Words may be important for communication between humans, but dogs communicate their emotions through body language and sounds. While it may seem that your dog understands your words, especially if you’ve put in the effort to train them on simple commands such as sit, heel, and stay, you also need to work to understand and translate canine body language.
If your dog ever starts speaking to you, please take a video and send it to a celebrity. Until then, consider observing verbal cues for decoding canine body language. Dogs communicate their thoughts and feelings through their physical presence, but there are some sound signals you can rely on to interpret what they’re thinking or feeling.
If a dog is calm, it may breathe quietly. In fact, it may be so faint that you would mistake it for light breathing. When dogs are happy or energetic, they will pant slightly. If you ask your dog to go for a walk with you, their breathing will become slightly heavier. When dogs are nervous, they will also pant.
Heavy breathing is something you should pay close attention to. It’s a warning that there could be something wrong with your dog. When dogs are overheating or suffering from a trauma or chronic illness, they may pant. When you notice that your dog is panting, let them rest and try to keep them cool. If the panting persists for a long period of time, please contact your veterinarian to schedule a check-up to ensure there are no underlying health conditions.
It is difficult to identify whinging as a vocalization. Vetstreet suggests that whining may be a dog’s way of asking for attention or dinner. A dog may be excited or energized. Other dogs communicate their stress through whining. An injured or ill dog may whine to express their discomfort. It’s important to look for other indicators to identify why your dog is whining. Other body language cues, like many of the other dog behavior signs, can help you understand why your dog is expressing a certain emotion.
As you spend more time with your dog, you will begin to notice different types of whining. Some dogs will whine combined with other body cues, in an attempt to get your attention because you are not focused on them. Other dogs may whine and go to the door to let you know that they need to go outside to relieve themselves (congratulations on potty training your pup if this is your dog) In this case, you should consider the dog’s whining to be cute, even though whining tends to have a negative connotation. However, if your dog is whining with no subtle cues that they are happy or that they need to go outside, there might be an underlying health concern for you to address. It’s always best to bring your dog to the vet if they appear to be sick, just to be safe.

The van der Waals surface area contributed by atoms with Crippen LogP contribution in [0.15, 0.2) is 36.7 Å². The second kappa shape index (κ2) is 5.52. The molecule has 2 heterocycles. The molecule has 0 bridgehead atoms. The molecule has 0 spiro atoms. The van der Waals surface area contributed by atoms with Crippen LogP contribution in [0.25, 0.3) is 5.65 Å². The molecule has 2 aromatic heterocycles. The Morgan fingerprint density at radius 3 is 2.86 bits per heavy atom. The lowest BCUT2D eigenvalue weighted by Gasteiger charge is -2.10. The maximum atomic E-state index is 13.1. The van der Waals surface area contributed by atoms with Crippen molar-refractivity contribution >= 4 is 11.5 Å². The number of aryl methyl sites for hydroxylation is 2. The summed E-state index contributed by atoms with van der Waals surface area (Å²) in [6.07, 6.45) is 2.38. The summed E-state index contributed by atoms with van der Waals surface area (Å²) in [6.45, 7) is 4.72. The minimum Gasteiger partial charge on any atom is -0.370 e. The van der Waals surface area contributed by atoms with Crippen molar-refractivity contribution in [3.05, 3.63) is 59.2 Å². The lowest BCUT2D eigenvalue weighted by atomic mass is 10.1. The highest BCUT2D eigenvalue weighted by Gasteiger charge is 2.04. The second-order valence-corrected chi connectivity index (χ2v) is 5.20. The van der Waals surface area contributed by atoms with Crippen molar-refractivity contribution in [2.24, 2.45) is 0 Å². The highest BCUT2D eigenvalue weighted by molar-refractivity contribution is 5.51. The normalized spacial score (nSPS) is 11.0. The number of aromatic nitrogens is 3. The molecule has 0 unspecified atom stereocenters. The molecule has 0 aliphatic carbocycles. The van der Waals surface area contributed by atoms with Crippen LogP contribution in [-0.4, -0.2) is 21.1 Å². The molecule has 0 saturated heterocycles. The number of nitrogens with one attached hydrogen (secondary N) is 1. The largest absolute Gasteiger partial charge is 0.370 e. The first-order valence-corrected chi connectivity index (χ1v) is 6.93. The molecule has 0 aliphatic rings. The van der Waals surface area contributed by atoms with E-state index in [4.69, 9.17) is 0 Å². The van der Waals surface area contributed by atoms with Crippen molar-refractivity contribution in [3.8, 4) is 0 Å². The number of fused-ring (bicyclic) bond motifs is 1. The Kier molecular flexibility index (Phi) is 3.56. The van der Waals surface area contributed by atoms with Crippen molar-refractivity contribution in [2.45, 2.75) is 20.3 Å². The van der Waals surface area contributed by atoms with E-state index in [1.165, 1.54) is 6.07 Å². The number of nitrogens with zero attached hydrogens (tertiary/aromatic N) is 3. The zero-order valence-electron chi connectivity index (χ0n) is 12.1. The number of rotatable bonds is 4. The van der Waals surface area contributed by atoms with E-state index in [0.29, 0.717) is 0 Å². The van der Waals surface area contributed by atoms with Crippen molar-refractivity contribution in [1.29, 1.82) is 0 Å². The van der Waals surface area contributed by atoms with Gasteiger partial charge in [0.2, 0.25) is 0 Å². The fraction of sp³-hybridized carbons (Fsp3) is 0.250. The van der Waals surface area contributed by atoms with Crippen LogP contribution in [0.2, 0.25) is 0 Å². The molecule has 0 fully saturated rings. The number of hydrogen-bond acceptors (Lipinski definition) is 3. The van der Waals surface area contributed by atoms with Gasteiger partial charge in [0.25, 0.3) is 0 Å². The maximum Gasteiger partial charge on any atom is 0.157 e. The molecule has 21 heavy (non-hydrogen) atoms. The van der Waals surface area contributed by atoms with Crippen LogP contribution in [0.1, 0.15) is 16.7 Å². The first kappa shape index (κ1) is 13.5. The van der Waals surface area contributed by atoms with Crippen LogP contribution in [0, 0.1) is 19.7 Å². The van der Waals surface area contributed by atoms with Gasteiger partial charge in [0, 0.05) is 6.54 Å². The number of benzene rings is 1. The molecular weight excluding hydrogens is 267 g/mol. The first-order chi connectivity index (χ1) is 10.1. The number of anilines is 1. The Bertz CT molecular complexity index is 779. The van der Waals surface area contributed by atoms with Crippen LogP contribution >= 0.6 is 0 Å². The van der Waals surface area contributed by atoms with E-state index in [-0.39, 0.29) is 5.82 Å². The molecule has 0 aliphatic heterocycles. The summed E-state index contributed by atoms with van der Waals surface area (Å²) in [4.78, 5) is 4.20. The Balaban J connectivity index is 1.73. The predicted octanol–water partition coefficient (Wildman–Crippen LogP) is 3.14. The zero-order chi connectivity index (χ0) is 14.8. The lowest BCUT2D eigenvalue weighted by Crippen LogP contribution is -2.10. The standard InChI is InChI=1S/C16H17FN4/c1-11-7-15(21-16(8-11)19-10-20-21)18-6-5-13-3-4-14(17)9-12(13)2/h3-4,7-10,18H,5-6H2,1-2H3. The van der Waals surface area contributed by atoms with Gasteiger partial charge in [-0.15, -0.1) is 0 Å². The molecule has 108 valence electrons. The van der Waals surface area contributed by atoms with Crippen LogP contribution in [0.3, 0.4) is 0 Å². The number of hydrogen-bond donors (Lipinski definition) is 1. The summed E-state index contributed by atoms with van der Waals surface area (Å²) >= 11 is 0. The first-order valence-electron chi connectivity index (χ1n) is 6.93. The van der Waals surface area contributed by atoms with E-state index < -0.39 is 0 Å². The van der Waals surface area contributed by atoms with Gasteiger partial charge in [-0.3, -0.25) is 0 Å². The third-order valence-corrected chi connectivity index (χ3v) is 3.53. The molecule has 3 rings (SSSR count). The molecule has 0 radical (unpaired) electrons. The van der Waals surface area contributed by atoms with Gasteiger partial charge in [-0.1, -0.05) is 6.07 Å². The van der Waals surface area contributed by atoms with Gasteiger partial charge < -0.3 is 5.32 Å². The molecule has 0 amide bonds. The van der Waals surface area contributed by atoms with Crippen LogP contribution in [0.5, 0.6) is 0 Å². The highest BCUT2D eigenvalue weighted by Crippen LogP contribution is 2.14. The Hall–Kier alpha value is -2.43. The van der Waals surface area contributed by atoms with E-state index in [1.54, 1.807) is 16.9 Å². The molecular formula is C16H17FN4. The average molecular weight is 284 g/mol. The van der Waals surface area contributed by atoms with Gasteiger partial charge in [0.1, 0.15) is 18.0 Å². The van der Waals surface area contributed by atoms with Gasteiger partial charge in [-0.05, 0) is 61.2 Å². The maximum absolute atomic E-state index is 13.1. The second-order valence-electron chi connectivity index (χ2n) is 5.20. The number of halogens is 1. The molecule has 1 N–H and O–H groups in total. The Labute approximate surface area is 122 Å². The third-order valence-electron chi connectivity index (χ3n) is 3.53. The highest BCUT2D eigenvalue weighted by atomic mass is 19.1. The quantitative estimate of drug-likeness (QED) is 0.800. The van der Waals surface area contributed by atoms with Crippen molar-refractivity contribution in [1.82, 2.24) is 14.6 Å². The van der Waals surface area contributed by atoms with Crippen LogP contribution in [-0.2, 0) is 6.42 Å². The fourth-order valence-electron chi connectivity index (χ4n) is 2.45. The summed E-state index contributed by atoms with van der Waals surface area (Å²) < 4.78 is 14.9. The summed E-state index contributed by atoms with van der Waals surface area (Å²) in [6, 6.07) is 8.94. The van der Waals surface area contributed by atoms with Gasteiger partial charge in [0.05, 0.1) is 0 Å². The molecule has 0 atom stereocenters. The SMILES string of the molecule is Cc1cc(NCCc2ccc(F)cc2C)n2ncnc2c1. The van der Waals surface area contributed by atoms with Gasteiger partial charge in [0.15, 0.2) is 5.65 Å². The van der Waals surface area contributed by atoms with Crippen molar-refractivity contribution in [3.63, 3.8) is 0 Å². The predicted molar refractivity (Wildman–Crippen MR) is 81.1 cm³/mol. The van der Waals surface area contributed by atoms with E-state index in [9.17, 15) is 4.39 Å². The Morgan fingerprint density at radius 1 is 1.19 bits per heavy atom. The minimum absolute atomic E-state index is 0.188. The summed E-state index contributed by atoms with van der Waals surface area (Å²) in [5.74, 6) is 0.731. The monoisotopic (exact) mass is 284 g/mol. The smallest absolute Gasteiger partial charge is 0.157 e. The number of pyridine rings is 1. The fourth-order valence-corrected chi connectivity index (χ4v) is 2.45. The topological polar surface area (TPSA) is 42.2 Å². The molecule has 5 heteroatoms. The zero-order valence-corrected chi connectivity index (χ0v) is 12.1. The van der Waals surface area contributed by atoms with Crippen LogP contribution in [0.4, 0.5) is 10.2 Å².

Barking is a lot like yelling for humans. Your dog is trying to communicate their feelings, and the only way they can express themselves is by barking. There are different pitches to a dog’s bark, and while some may be more menacing than others, it is always important to pay attention to a dog’s barking. A continuous rapid barking is often an alert. Your dog may have noticed someone in his territory, like a postal worker, and they want to make their housemates and the other dogs in the neighborhood aware, too. Loud, deep barks are often a warning to strangers: “Don’t take a step closer, I don’t trust you.” Follow their advice and proceed cautiously. Finally, a yelping bark often indicates that the dog is in distress. If you come across a dog that’s yelping, call for help. Keep in mind that an injured dog may also be a cautious one, and therefore may not see your concern as an attempt to help but rather a danger signal.
Howling is similar to barking that dogs get from their wolf ancestral roots. It is a higher-pitched, held out note that they use to announce their presence as well as communicate with other dogs in the area. While it can be loud and annoying, it is just another form of communication for your dog.
No, your dog probably isn’t going to be the next world-famous pop star, but dogs are capable of vocalizing their barks in a way that sounds almost like singing. This is typically done when they are happy. It is not uncommon to find dogs that express their happiness when you get home by singing, or that let you know they enjoy playing with you. This form of vocalization is just a way for them to let you know that they are in a good mood.
A dog’s stance, and other body clues, are methods a dog uses to alert you to their emotional state. How are they holding their body? Are they attempting to make themselves appear larger than they are? Do they appear to get closer to the ground when you approach?
If you’re concerned that a dog may become aggressive toward you, and you’re being cautious, you can watch their hair for movement. If you notice the hair on the back of their head, neck, or body lifting up (like it would for a cat), he’s trying to tell you that he wants you to keep your distance. They may be nervous or angry. It’s their body’s way of signaling that they aren’t comfortable with you or something else approaching. This cue may not be directed toward you; it can also be a subtle queue to you that there is impending danger nearby. Because a dog’s sense of smell and hearing are much greater than a human, your dog may be alerted to something you might not notice. He’s trying to let you know to be cautious and keep a lookout.